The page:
From Australia come many blancs but few great whites


January 17, 1993|By Michael Dresser | Michael Dresser,Staff Writer

Australian wine burst onto the American wine market in the early 1980s like the liquid equivalent of "Crocodile Dundee."

In fact, they and the Old Croc-ster had a lot in common. Both were full of burly, rustic charm. And neither demanded to be taken too seriously. At a time when California was descending into its dreary "food wine" phase, the new Australian wines coming into the country had guts and character. They were just the thing to wash down roast reptile.

And the prices -- weren't they nice, mate?

But after that first wave of Australian wines came a second -- and the quality was more like the sequel to "Crocodile Dundee" than the original. (Anybody heard from Paul Hogan lately?)

In many cases, prices went up and flavor went down. Great $3 buys jumped to $6 or $7. Marginal "me-too" wineries joined the rush to export to the United States. Better wineries acquired pretentions, bought new oak casks and started producing "reserve" bottlings that rivaled the most grotesque overpriced wines of California.

After a series of disappointments, my focus shifted to more promising regions, such as Spain and the south of France.

But Australian wines are apparently here to stay. They might no longer be the hot new thing, but they have found a market niche. And there are enough good ones to warrant some overdue attention.

There are three basic types of wine from Down Under: Aussie blanc, Aussie rouge and "stickies," -- that is, sweet fortified wine. This week, let us take a look at the blanc slate.

Dry white wine is really not Australia's strong suit. Where it is manifestly clear that the Creator carved out the Rhine Valley with white wine in mind, He obviously was thinking of something else when He fashioned the Australian continent.

Most of it is just too hot. Serious winegrowing is confined to two small corners of Australia, southeast and southwest. And even in those regions, most of the top vineyard land is in the upper end of the heat range for red wines. (Let us exclude for now the wines of the island of Tasmania.)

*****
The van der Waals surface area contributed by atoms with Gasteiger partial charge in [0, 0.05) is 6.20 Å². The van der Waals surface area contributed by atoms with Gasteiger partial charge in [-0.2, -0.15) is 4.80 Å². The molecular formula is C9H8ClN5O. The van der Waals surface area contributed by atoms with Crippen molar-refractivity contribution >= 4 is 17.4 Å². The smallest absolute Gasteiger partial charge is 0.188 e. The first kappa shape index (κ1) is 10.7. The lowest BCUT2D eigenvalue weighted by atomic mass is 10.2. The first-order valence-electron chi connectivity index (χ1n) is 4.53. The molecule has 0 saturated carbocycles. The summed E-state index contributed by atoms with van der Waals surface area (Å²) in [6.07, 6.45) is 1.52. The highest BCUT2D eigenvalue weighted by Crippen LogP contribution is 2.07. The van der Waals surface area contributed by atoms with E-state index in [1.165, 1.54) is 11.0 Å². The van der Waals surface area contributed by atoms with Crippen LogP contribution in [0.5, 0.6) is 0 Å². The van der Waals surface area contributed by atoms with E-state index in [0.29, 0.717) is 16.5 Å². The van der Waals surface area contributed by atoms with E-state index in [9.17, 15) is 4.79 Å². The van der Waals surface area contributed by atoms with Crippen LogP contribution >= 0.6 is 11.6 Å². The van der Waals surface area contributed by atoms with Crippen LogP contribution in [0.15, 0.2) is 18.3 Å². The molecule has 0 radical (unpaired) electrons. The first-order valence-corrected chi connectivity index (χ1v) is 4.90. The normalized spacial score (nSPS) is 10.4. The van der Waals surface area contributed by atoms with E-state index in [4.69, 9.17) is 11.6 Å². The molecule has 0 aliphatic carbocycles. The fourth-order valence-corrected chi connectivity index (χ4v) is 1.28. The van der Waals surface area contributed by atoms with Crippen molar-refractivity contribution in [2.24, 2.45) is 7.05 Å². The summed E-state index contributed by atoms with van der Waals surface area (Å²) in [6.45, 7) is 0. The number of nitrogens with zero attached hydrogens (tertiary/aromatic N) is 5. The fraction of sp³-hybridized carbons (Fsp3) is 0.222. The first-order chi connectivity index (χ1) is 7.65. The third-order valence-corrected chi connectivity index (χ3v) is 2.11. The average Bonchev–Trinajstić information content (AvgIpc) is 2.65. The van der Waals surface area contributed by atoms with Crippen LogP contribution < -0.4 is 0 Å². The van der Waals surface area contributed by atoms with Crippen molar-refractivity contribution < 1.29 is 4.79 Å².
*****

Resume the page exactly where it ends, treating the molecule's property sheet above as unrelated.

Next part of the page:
A few great white wines

In spite of its climate, Australia does produce many good, and even a few great, white wines. For that the credit must go to mankind, for nature had to be bullied into cooperating.

By far the most successful white wine variety is semillon, which achieves levels in Australia that it can't match anywhere else without the aid of sauvignon blanc.

The most frequently exported Australian white wine, however, happens to be chardonnay, a varietal that is almost as adaptable and ubiquitous as the Norway rat.

That, of course, is a libel of an excellent grape variety, but, hey, grapes can't sue. It's just a fact that the world is awash in chardonnay, and Australia offers few sites that are truly suited for this varietal.

But chardonnay assimilates very easily. In Australia, it has taken on a character far different from that of the vine's native Burgundy. California chardonnay is often accused of being too alcoholic and too obviously fruity, and in many cases it's guilty as charged. But most Australian chardonnays make their California counterparts seem subtle by comparison.

You will sometimes find California chardonnay you could almost mistake for Burgundy. Seldom is that the case with Australia. Virtually all Australian chardonnays offer a fruit salad of tropical flavors. Within that style, some are harmonious, some aren't.

To help tame chardonnay's tendencies toward excess many Australian winemakers blend it with semillon. The two varietals in tandem often produce very pleasant, commercial wines, but they are seldom memorable.

Semillon on its own is something else. The Hunter Valley near Sydney produces dry semillons with glorious, honeyed flavor, immense body and exceptional aging potential. Too few of these wines find their way to the United States. (The Peter Lehmann winery produces a Sauternes-style dessert semillon that is one of the world's best sweet wine values.)

Sauvignon blanc, semillon's more traditional blending partner, is widely grown in Australia, but seldom does it produce anything close to the quality it achieves in France or California. Dry riesling and gewurztraminer are usually even less successful.

Little-known marsanne

One of Australia's finest white wine vaieties is one of its least-known. Marsanne, one of the grapes that goes into the great white wines of Hermitage in the Rhone Valley, reaches dizzying heights in the Goulburn Valley in the state of Victoria. Mitchelton is the name to look for here.

Perhaps the most successful of all white wine grapes in Australia lies beyond the scope of this article. It is the white muscat grape, which forms the backbone of Australia's magnificent fortified sweet wines. Of course, by the time consumers see these wines lTC the color is golden brown.

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